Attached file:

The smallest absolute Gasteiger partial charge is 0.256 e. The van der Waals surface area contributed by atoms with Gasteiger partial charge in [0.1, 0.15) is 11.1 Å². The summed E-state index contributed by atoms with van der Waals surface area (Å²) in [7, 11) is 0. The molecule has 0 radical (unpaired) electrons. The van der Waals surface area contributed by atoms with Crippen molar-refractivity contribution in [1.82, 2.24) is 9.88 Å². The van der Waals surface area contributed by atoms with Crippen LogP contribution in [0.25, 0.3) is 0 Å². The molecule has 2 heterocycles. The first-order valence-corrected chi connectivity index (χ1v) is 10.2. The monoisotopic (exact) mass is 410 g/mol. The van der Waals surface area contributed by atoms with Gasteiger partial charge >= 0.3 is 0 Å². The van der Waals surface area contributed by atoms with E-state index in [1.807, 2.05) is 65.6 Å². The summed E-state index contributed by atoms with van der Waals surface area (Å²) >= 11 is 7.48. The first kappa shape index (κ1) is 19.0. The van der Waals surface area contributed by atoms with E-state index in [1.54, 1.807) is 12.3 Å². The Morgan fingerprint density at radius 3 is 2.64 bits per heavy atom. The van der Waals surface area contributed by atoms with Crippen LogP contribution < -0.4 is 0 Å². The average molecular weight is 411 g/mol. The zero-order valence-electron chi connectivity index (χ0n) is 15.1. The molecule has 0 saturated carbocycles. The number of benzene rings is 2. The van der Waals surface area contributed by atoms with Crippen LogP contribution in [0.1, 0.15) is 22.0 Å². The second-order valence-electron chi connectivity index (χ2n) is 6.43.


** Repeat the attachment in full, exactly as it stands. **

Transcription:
The smallest absolute Gasteiger partial charge is 0.256 e. The van der Waals surface area contributed by atoms with Gasteiger partial charge in [0.1, 0.15) is 11.1 Å². The summed E-state index contributed by atoms with van der Waals surface area (Å²) in [7, 11) is 0. The molecule has 0 radical (unpaired) electrons. The van der Waals surface area contributed by atoms with Crippen molar-refractivity contribution in [1.82, 2.24) is 9.88 Å². The van der Waals surface area contributed by atoms with Crippen LogP contribution in [0.25, 0.3) is 0 Å². The molecule has 2 heterocycles. The first-order valence-corrected chi connectivity index (χ1v) is 10.2. The monoisotopic (exact) mass is 410 g/mol. The van der Waals surface area contributed by atoms with Gasteiger partial charge >= 0.3 is 0 Å². The van der Waals surface area contributed by atoms with E-state index in [1.807, 2.05) is 65.6 Å². The summed E-state index contributed by atoms with van der Waals surface area (Å²) >= 11 is 7.48. The first kappa shape index (κ1) is 19.0. The van der Waals surface area contributed by atoms with E-state index in [1.54, 1.807) is 12.3 Å². The Morgan fingerprint density at radius 3 is 2.64 bits per heavy atom. The van der Waals surface area contributed by atoms with Crippen LogP contribution < -0.4 is 0 Å². The average molecular weight is 411 g/mol. The zero-order valence-electron chi connectivity index (χ0n) is 15.1. The molecule has 0 saturated carbocycles. The number of benzene rings is 2. The van der Waals surface area contributed by atoms with Crippen LogP contribution in [0.1, 0.15) is 22.0 Å². The second-order valence-electron chi connectivity index (χ2n) is 6.43.